The Lincoln Plawg - the blog with footnotes

Politics and law from a British perspective (hence Politics LAW BloG): ''People who like this sort of thing...'' as the Great Man said

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Monday, June 13, 2005

Your newspaper is in code: Official

Not really. But there's an interesting admission in a piece from the Congressional Quarterly under hed Critics Take on Overuse of Anonymous Quotes. Not from some pandjandram at the Post or Times, admittedly: but
Bill Kovach, chairman of the Committee of Concerned Journalists

One takes what one can get, though:
It’s time we asked ourselves whether each time we publish an anonymous source story that maybe we are forcing our public to read a code when they don’t know what the code is.

Sing it, brother!

It's not just the handling of anonymous sources that needs decrypting without the reader realising the fact. As I've often pointed out, the journalistic product as a whole is riven with coded elements. For instance, if an apparently frontable story is placed on A17, that doesn't merely signal an intention to 'bury' it, but may also denote an asterisk awarded by the editors as to its credibility [1].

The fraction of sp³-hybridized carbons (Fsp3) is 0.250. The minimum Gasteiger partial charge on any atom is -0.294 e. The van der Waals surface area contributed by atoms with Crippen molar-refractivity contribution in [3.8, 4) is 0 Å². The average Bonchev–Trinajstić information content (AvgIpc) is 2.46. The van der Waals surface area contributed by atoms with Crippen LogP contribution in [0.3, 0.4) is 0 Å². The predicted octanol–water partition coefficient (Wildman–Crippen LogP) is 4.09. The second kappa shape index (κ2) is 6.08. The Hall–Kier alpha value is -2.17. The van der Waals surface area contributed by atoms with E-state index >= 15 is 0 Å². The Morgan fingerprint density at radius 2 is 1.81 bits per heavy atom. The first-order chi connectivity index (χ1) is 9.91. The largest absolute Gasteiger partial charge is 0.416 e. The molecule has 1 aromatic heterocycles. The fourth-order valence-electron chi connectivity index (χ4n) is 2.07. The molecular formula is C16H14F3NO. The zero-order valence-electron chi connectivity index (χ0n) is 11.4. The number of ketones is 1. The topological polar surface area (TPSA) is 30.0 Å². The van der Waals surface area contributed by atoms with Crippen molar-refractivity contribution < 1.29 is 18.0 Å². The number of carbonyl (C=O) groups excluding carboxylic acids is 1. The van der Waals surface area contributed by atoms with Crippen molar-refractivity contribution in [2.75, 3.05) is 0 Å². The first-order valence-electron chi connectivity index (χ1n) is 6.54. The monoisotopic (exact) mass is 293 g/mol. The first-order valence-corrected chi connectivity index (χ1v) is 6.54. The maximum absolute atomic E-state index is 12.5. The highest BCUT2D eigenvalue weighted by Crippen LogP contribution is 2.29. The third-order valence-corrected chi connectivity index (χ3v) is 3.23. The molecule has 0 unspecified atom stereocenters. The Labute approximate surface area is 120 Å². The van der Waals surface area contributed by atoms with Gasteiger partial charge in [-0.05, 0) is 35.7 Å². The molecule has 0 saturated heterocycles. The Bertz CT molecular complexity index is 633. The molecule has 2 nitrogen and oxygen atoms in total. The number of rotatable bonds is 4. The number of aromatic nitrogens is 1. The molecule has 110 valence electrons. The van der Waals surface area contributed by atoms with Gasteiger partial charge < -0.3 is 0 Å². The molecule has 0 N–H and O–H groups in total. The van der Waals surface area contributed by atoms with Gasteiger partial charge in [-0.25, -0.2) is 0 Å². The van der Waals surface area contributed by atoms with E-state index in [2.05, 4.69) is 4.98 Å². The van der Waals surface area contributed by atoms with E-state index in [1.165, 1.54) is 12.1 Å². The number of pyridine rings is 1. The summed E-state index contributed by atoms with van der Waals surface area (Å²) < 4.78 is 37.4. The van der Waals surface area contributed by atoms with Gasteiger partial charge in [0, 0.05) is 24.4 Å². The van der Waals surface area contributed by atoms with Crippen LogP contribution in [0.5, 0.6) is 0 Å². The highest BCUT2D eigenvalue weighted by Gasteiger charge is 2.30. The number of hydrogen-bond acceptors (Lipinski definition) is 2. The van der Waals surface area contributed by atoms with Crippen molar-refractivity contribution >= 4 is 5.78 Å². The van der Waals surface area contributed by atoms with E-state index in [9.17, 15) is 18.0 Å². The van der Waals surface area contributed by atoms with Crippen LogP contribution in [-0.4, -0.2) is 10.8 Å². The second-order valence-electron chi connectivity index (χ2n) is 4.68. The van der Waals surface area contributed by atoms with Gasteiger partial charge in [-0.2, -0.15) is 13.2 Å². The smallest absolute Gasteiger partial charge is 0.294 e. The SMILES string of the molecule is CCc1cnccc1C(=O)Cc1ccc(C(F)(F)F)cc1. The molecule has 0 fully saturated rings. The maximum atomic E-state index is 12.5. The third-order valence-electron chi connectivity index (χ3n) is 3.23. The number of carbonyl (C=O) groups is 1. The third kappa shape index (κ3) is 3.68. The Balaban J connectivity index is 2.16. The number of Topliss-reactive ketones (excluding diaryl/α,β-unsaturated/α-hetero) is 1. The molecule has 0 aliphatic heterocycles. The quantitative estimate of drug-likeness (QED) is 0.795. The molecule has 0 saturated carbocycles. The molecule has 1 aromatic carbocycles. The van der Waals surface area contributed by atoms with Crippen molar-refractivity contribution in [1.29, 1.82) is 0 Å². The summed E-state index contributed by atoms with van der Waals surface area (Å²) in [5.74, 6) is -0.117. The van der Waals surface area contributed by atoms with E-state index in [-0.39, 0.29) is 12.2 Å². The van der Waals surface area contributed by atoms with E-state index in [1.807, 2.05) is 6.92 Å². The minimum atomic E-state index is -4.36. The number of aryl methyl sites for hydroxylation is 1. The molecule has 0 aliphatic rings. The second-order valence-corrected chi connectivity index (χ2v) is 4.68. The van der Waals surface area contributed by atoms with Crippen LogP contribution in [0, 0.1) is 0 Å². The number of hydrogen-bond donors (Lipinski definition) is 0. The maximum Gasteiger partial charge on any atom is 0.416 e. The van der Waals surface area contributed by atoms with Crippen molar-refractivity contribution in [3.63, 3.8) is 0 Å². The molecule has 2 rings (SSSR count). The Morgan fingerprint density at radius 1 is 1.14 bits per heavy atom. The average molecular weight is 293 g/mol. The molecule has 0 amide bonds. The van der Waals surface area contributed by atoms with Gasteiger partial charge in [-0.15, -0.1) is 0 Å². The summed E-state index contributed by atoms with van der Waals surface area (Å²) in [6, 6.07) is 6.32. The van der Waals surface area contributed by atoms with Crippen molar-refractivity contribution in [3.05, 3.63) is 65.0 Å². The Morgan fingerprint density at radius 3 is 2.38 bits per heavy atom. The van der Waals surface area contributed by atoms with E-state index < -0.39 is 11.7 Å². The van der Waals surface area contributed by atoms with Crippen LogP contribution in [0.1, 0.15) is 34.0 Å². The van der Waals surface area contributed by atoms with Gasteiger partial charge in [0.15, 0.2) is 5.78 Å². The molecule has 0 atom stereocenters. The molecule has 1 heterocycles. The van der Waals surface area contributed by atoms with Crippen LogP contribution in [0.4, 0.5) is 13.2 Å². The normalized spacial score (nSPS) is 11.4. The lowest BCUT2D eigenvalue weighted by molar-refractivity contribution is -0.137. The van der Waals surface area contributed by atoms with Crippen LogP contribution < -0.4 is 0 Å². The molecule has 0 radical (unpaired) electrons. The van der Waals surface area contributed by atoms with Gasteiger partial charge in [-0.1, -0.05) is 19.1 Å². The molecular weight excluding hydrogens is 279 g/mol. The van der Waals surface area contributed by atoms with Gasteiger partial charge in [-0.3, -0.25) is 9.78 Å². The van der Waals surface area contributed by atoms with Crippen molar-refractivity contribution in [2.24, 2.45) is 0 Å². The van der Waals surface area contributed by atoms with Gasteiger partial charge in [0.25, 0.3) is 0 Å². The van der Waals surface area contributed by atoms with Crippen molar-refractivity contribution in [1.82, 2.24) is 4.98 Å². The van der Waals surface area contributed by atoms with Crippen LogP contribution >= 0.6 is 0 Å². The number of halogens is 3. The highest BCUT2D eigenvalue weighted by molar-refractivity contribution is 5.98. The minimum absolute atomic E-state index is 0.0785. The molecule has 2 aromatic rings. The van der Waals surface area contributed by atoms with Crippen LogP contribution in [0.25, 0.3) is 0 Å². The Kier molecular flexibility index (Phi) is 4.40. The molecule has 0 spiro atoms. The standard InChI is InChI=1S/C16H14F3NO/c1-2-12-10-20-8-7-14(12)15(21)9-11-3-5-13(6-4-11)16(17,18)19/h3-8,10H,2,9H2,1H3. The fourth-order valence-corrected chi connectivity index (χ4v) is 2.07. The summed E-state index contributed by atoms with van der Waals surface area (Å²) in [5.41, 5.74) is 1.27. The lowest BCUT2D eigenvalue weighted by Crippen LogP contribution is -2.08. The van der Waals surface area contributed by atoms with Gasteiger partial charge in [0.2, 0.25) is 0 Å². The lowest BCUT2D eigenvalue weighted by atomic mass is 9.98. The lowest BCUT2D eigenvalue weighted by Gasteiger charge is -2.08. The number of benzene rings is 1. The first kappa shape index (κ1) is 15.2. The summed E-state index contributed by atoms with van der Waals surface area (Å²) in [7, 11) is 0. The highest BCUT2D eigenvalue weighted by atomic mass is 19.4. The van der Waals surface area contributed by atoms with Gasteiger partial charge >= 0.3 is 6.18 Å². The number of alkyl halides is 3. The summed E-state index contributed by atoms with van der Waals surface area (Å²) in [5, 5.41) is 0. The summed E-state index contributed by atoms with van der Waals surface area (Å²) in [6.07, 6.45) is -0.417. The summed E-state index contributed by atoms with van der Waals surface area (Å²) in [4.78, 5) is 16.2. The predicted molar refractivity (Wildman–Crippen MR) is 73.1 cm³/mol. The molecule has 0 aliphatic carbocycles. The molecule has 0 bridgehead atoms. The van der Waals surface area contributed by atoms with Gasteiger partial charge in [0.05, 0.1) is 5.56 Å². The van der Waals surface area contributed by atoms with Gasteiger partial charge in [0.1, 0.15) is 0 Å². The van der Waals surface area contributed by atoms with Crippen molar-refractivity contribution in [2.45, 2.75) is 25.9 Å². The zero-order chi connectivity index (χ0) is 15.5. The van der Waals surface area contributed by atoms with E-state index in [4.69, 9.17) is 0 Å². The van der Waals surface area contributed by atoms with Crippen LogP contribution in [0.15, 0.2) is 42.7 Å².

The Kovach quote will do to be going on with, pending a similar admission from Keller or Downie...

  1. A Baltimore Sun ombud piece looks at the following:
    Last Sunday's front page had a two-column lead story, "Bolton ran afoul of U.N. in '02 dispute." This Associated Press article detailed how John R. Bolton, the Bush administration's nominee to be U.S. ambassador to the United Nations, had played a significant role in getting the head of a U.N. organization fired because the official had disagreed with the U.S. approach to arms inspections in Iraq.

    It is unusual for The Sun to lead an edition with a nonbreaking news article from the AP. Some readers saw a motive.

    The AP piece did not run in either the Post or the Times (on any page, apparently); and the ombud comments that
    Those newspapers rarely publish any "enterprise" story that is not produced by their staffs.
    Not Invented Here as a factor moulding editorial content: another piece of code.

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